It must be the shoes: MLB deal reached on colors of spikes
WASHINGTON (AP) — Peace in baseball is at hand — well, at feet.
Major League Baseball and the players' association ended a footwear flap Thursday, agreeing to loosen restrictions on the colors of spikes that may be used.
Ben Zobrist, Kyle Schwarber and Steve Cishek of the Chicago Cubs wore black spikes in May despite a warning from the commissioner's office that they were violating a regulation requiring that at least 51 percent of the exterior of a player's shoes be the club's designated primary shoe color. For the Cubs, that color is blue.
The majority requirement was eliminated under the new agreement. Players may now wear shows with black, white, any colors on the team's uniform and additional colors approved by the team.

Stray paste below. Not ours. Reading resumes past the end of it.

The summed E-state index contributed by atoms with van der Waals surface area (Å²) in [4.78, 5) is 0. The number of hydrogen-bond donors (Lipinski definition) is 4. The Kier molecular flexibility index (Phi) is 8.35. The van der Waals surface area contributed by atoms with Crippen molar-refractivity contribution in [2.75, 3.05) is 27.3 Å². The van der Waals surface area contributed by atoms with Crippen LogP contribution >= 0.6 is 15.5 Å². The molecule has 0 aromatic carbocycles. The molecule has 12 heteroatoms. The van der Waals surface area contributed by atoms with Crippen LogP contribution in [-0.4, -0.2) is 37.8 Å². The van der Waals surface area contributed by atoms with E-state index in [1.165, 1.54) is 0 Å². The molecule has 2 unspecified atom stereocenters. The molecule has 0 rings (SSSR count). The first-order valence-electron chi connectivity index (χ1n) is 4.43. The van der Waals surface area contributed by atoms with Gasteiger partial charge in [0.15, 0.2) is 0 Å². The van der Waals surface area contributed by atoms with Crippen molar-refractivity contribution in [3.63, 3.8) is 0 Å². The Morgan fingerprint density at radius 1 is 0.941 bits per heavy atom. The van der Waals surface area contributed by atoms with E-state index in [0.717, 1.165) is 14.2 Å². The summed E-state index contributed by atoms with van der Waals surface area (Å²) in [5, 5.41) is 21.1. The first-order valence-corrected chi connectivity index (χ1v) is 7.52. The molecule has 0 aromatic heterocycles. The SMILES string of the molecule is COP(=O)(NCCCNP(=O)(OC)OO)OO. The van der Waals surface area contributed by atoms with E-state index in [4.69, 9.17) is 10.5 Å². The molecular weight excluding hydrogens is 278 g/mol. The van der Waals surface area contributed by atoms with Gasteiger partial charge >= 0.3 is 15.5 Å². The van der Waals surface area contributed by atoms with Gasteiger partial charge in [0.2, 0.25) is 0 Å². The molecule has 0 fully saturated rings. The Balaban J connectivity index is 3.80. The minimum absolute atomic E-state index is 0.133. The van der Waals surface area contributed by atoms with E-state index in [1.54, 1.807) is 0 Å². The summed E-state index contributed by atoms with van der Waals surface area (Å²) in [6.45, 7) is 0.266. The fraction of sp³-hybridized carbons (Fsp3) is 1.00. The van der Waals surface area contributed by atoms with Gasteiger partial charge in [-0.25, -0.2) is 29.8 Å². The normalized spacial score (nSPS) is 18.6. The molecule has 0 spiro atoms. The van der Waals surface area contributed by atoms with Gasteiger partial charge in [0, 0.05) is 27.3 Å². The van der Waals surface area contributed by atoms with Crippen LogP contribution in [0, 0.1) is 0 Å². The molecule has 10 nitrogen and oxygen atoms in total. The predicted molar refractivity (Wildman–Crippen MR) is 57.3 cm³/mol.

Baseball Commissioner Rob Manfred says "we believe that this agreement strikes the appropriate balance between the shared goal of permitting players to express their individuality while maintaining reasonable restrictions on shoe colors and designs."
The new rules take effect for next season.
"Players welcome the expanded opportunity to express themselves and engage with fans through innovative design," union head Tony Clark says.